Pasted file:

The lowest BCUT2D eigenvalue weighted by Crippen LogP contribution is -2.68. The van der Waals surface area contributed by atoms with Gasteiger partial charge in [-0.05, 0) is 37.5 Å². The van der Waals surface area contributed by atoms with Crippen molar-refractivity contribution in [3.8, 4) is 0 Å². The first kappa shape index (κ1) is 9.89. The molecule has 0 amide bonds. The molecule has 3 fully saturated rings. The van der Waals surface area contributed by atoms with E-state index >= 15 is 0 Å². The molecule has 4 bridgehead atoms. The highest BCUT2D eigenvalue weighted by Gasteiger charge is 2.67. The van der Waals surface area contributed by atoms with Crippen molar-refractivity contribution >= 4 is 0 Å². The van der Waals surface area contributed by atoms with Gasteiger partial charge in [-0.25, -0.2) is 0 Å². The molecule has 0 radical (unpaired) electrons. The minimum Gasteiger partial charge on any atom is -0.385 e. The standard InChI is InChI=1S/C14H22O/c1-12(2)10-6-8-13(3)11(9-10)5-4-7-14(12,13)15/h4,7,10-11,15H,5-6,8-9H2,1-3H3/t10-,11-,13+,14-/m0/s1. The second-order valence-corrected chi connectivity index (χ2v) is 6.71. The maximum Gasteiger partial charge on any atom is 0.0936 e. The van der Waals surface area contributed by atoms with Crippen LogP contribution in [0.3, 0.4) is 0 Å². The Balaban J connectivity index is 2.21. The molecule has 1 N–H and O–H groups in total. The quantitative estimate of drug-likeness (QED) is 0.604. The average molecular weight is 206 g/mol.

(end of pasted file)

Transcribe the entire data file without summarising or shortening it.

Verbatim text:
The lowest BCUT2D eigenvalue weighted by Crippen LogP contribution is -2.68. The van der Waals surface area contributed by atoms with Gasteiger partial charge in [-0.05, 0) is 37.5 Å². The van der Waals surface area contributed by atoms with Crippen molar-refractivity contribution in [3.8, 4) is 0 Å². The first kappa shape index (κ1) is 9.89. The molecule has 0 amide bonds. The molecule has 3 fully saturated rings. The van der Waals surface area contributed by atoms with E-state index >= 15 is 0 Å². The molecule has 4 bridgehead atoms. The highest BCUT2D eigenvalue weighted by Gasteiger charge is 2.67. The van der Waals surface area contributed by atoms with Crippen molar-refractivity contribution >= 4 is 0 Å². The van der Waals surface area contributed by atoms with Gasteiger partial charge in [-0.25, -0.2) is 0 Å². The molecule has 0 radical (unpaired) electrons. The minimum Gasteiger partial charge on any atom is -0.385 e. The standard InChI is InChI=1S/C14H22O/c1-12(2)10-6-8-13(3)11(9-10)5-4-7-14(12,13)15/h4,7,10-11,15H,5-6,8-9H2,1-3H3/t10-,11-,13+,14-/m0/s1. The second-order valence-corrected chi connectivity index (χ2v) is 6.71. The maximum Gasteiger partial charge on any atom is 0.0936 e. The van der Waals surface area contributed by atoms with Crippen LogP contribution in [0.3, 0.4) is 0 Å². The Balaban J connectivity index is 2.21. The molecule has 1 N–H and O–H groups in total. The quantitative estimate of drug-likeness (QED) is 0.604. The average molecular weight is 206 g/mol.